How can we help speed the convergence of dev and ops?

Posted by Gina Rosenthal in instructional design | Tagged , , | 11 Comments

This is a post to try and draw some of my thoughts together – so criticism welcomed and encouraged. I could be completely off base with what I’m about to write…y’all keep me honest! 🙂

In my new position at Inktank, I’ve started digging into learner analysis. For the non-edu peeps reading this, the way to make good training is to look at what the learners will do, what they already know, and where they will do the work BEFORE writing the training.

And I think I’m noticing something different here…maybe not (this is where I’d love input!). Inktank is a services and support organization that has the purpose of supporting Ceph, which is an open source storage project. Those of us who are in the data storage industry know that storage isn’t really about the disks, its about the software. And if it’s about software, why isn’t that software open source? Actually that’s what Ceph is, so there is open source storage software now!

This is where I’m starting to to see differences in the learners who may need to get up to speed on Ceph. Traditionally, software and storage training fell into pretty neat buckets: storage engineers, storage architects, storage developers. We would also have some systems admin courses for the people who maintained the systems connected to and dependent on the storage system. But we never really considered developers as a primary audience, and this killed us as APIs started opening up and programmers were required to take advantage of the new software capabilities.

Let’s review the IT silos. On the ops side we have storage people (we freak out about data being available), network people (they care about security and finding ways to get the packets there), and sysadmins (who have to pull it all together and get beat up on by the end users). Then we have the dev side – or the folks who write the code.

How did we get so silo’d? This O’Reilly article has some nice historical perspective. It talks about the old mainframe days, where if you coded (were in dev), you operated. Then our industry evolved to the client-server era, and we also separated the workers into developers, sysadmins for the servers and network admins for the networking. As things progressed we saw other specializations, such as storage professionals and database professionals.

And these silos came with all the trappings of organizational silos. Different methods and vocabulary for the doing the same thing. Misunderstandings of why certain procedures needed to be in place, even if it made things take a little longer. And oh yeah it was always the network’s fault. 😉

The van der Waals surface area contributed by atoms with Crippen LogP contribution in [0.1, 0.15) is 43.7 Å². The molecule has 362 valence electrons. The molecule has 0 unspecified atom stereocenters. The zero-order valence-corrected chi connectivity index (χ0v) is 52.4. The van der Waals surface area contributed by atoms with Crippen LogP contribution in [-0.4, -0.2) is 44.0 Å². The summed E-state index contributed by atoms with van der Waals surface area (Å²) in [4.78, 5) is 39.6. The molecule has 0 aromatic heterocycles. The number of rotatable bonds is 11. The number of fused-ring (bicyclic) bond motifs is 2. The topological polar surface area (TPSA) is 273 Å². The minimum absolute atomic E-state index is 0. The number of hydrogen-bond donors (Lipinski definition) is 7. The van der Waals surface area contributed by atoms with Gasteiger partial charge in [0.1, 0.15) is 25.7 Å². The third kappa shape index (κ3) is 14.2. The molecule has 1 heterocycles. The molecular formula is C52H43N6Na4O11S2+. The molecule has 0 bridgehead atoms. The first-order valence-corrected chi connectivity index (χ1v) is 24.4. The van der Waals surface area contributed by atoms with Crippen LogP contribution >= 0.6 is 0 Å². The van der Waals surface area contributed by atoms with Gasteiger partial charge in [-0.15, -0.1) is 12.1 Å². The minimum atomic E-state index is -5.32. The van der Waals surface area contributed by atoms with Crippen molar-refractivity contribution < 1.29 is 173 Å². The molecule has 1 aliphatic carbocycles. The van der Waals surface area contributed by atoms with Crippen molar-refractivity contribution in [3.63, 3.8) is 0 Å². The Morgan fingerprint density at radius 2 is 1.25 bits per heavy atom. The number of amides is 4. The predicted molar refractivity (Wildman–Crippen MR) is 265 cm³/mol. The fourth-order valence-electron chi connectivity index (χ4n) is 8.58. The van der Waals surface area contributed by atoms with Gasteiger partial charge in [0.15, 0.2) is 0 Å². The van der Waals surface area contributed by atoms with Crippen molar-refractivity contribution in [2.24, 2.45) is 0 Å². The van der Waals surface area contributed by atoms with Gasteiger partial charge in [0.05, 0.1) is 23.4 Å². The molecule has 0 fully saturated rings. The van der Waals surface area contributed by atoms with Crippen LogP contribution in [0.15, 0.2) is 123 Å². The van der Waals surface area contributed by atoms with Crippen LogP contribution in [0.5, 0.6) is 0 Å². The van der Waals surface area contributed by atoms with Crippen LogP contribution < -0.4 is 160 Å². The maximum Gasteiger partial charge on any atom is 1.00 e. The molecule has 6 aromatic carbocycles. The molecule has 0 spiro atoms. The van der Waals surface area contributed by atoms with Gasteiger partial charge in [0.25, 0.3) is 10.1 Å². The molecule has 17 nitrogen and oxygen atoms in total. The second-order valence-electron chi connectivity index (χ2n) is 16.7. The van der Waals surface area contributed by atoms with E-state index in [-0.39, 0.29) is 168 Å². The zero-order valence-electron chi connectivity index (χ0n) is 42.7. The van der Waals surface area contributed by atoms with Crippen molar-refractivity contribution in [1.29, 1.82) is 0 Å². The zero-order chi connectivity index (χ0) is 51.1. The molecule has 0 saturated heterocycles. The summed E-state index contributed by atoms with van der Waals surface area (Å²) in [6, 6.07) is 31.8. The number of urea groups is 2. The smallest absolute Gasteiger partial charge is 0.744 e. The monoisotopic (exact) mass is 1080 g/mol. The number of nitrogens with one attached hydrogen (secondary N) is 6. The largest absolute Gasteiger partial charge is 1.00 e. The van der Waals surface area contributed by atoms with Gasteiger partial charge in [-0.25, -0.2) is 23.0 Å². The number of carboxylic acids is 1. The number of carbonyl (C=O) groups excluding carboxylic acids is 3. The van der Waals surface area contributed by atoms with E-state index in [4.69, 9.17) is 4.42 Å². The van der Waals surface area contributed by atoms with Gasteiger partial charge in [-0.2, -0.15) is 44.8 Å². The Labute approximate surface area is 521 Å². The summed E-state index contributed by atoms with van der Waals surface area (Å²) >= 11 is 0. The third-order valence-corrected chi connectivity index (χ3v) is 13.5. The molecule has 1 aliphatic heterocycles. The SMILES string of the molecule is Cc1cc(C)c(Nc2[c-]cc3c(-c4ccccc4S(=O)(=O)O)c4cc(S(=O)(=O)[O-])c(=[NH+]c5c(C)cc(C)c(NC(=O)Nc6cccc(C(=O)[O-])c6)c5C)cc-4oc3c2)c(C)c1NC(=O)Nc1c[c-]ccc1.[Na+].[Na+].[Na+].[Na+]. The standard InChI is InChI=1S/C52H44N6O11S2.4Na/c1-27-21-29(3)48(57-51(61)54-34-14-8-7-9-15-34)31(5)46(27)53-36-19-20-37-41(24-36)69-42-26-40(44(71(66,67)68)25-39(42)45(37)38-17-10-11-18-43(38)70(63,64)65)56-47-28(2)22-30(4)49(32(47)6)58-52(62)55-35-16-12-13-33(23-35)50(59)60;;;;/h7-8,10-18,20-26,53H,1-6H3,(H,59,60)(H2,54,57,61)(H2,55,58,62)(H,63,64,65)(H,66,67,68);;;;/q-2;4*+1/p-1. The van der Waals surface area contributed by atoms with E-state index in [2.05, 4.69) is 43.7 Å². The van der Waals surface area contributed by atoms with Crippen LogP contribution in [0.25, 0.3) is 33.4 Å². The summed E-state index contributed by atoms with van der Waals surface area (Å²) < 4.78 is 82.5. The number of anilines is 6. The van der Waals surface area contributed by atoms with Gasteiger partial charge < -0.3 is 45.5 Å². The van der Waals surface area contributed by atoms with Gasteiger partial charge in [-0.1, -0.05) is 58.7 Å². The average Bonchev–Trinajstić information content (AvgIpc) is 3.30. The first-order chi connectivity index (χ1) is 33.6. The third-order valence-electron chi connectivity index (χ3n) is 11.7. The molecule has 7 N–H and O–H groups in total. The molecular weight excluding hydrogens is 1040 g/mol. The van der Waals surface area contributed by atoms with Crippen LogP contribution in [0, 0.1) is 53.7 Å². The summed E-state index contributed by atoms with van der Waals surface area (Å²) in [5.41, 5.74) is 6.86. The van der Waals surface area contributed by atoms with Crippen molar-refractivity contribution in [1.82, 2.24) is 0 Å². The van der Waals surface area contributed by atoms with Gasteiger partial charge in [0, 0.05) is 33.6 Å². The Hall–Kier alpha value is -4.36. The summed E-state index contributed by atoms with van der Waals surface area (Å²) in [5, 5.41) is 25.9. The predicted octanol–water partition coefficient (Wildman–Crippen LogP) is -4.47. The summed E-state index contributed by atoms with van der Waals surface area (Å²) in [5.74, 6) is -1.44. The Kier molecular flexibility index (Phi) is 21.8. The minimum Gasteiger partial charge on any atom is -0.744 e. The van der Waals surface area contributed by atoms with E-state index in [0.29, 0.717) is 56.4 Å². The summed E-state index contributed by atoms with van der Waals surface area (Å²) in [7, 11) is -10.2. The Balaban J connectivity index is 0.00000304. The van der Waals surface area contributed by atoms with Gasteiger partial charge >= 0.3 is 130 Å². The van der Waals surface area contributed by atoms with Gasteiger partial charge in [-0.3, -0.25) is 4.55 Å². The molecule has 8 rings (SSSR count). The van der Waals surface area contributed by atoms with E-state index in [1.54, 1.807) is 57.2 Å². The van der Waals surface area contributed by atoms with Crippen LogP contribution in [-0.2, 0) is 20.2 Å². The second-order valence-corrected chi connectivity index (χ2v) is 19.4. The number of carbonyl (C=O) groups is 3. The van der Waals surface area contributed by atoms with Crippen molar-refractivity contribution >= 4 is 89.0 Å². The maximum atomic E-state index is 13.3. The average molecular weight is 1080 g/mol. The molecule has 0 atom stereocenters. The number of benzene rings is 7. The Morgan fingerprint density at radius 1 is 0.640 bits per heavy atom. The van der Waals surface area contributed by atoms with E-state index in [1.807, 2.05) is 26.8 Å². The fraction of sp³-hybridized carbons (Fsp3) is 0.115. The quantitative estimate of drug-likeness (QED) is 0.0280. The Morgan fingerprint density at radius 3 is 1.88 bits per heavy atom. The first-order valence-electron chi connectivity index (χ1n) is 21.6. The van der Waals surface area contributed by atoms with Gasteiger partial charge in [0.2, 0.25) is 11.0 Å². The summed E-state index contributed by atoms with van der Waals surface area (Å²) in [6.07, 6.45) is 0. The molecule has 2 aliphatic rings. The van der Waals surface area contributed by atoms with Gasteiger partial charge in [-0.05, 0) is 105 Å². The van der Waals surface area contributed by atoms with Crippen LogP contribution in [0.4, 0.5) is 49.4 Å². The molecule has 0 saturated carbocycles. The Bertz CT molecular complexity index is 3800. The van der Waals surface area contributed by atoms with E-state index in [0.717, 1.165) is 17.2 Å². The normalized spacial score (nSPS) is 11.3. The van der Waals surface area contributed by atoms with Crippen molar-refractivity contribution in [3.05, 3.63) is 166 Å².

But now, things are coming back together. We are quickly coming to a place where we will be able to program the entire data center. We need the agility of the development side of the house in coordination with the discipline of the operations side. I think we’re at a time where everyone needs to stretch outside of the silos we’ve lived in for 25 years and learn to do some of the stuff that the guys on the other side do.

I think the challenge is going to be getting the folks in these silos to network together, and to teach each other what they know. I don’t think we need to start from scratch, we’re working with folks who have highly specialized skills. We need to figure out how to get them to share, how to get them to let go of that old silo’d way of thinking that “those dev guys don’t understand storage”, or “those storage guys can’t code”. These statements have never been true.

Harold Jarche had a great post recently on how trust is the emergent property of effective networks. This quote from that post is very applicable to what needs to happen to bring dev and ops together:

… trust is not a market transaction, it’s a human transaction. People don’t work by supply and demand, they work by karmic reciprocity. In markets, if I trust you, I’m a sucker and you take advantage of me. In relationships, if I trust you, you trust me, and we get along. We live up or down to others expectations of us.

We’ve been taught not to trust the network guys, let alone the dev guys. And they’ve been taught the same thing about us. Do we need to help people unlearn that before we can teach them what they need to know to do their jobs?

What do y’all think?


11 Responses to How can we help speed the convergence of dev and ops?